I admit, though, I drove to work that morning. March in Saskatoon is completely unpredictable. It might be thirty below with a wicked arctic wind one day, then plus two the next, only to have the snow drop again later in the week. Today had been one of those days with a wicked wind chill making it feel like January again. So, even though I only live a few blocks from the university I drove my car. Sue me. In my defense, it’s very small and fuel efficient … and cute. With the car in the garage I brace myself for the trek across my backyard. I avoided half-melted piles of snow, sure to deposit freezing slush into the tops of my boots, and doggie landmines. My pooch, Lucky, is a huge mutt I adopted from a rescue society. His ears are two different shapes, his fur cannot decide on a colour, he’s about six feet tall and is the biggest suck you’ve ever met. [this is important] He greeted me at the door in his usual way – putting his paws on my shoulders and licking me in the face. A quirk I share with Dorothy Parker – I love a badly behaved dog. Once unburdened of my winter clothes and my bag, I set about finding dinner for the two of us. Lucky gets kibble in the morning and half a container of fancy, simmered dog-food stew in the evening. I get cereal and coffee in the morning and some kind of people-food stew in the evening. I’m not the best cook, but I can wield a slow-cooker like a pro. I put on a big pot of stew or chili on Sundays. That usually gets me through to Friday and I eat out on Saturday. I’m so classy it hurts. I’m also terribly shy and introverted. If it weren’t for my friend and colleague, Debby Smythe, I wouldn’t ever go out socially. I met Debbie at a conference about teaching in higher education. Isn’t’ that the way – I had to go to a conference in Texas to meet a friend from Saskatoon. Well, technically Debbie lives and works in Saskatoon, she’s from New Orleans [note-this story starts in March 2005]. Many of the stereotypes of African-American women from the South apply to Debbie. She has a big laugh, she’s incredibly hospitable, she can cook up an amazing Southern meal (collard greens and all) and she is a practitioner of Vodoun. She’s also got a Ph.D in human and cultural geography from Northwestern and is the butchest lesbian I’ve ever met. Her partner, Sylvie Daoust, a tiny Quebecoise woman, is the pastry chef at Decadence, the hippest restaurant on Broadway Avenue. I don’t eat at Debbie and Sylvie’s too often, but when I do I add an extra walk to my routine the next week. I’d put Lucky’s dish down and was putting my bowl in the microwave when I noticed the message light flashing onmy phone. Caller ID told me either my mom or dad had called from Victoria, British Columbia. The message was from my mother telling me it was nothing important but, could I please call as soon as possible. Which meant that it was definitely something important. Mom is the kind of really nice lady who would never bother you even if you had a bucket of water and she was on fire. I called after dinner. Turns out Dad had fallen off a ladder while cleaning the eaves troughs. He would be in hospital overnight for observation. It looked as though he’d only fractured his lower left leg and cracked a rib or two. I let her get back to the hospital and called my brother, James. He is currently living in Halifax, Nova Scotia and working as a playwright and dramaturge for a small theatre company. I thought they were the same thing, but the dramaturge is the person who knows about plays, their history, the playwrights who wrote them, and other items of theatre history. In this small company the dramaturge also acts as the artistic director. Who knew? All was well in Halifax. My sister-in-law, Jen, and six-year-old niece, Alice, were adjusting well. I told James I’d call if I heard anything new from the folks on the west coast. With nothing pressing tomorrow I read about a quarter of a book I was to review for the American Historical Review. Then, I put on my fuzziest, pinkest pyjamas and crawled into bed. Right now I’m reading Harry Potter and the Prisoner of Azkaban. With the sixth book’s release set for July I’m filling the next few months with the previous five. Lucky snuggled down across the foot of my bed and was soon snoring like an old man. I turned out the light, punched my pillows and promptly fell into a dead sleep myself.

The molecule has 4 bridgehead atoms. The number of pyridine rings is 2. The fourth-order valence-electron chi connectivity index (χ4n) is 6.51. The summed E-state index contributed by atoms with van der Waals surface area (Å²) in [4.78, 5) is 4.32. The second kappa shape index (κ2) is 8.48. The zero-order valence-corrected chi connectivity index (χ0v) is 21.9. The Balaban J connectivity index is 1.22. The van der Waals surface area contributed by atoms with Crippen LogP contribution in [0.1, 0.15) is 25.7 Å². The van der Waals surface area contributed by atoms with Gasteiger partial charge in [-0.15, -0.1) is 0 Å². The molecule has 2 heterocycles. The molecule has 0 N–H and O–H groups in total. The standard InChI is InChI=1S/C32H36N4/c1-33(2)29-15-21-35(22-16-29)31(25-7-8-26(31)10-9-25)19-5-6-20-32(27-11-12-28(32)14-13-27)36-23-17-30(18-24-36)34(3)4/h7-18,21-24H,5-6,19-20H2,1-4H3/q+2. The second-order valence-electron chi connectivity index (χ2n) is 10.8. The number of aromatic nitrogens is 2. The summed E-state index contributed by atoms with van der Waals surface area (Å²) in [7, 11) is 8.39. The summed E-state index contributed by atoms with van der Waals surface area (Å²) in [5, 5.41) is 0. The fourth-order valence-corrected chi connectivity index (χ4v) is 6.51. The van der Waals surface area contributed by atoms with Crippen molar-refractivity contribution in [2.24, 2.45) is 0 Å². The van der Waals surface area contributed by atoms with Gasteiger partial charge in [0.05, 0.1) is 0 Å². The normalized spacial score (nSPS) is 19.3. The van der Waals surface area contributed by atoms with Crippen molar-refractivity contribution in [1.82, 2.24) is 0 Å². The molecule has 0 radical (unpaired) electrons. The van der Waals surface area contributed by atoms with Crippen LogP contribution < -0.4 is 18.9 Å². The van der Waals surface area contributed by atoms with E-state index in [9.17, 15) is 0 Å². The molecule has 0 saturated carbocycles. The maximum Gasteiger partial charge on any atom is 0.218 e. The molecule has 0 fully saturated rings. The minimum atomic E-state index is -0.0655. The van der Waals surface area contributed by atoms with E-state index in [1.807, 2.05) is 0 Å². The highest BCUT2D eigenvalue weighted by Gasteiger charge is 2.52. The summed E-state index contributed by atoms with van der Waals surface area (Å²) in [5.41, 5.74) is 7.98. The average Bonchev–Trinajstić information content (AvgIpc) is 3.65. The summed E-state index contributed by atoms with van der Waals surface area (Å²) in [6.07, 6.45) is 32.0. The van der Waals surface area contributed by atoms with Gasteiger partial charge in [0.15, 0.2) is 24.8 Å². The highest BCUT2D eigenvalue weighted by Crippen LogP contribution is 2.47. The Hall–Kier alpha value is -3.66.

The next day was a standard Wednesday [check the timeline]. I led my graduate seminar, “Crime and Punishment in America before 1941” in the morning. I had meetings with my research assistant, then with a Master’s student I’m supervising before lunch. Ate a sandwich in my office with my friend Dr. Kate Moskowitz, a professor of Canadian history. Then hit the road to the police station to meet with Lisa and Dave about the new old case.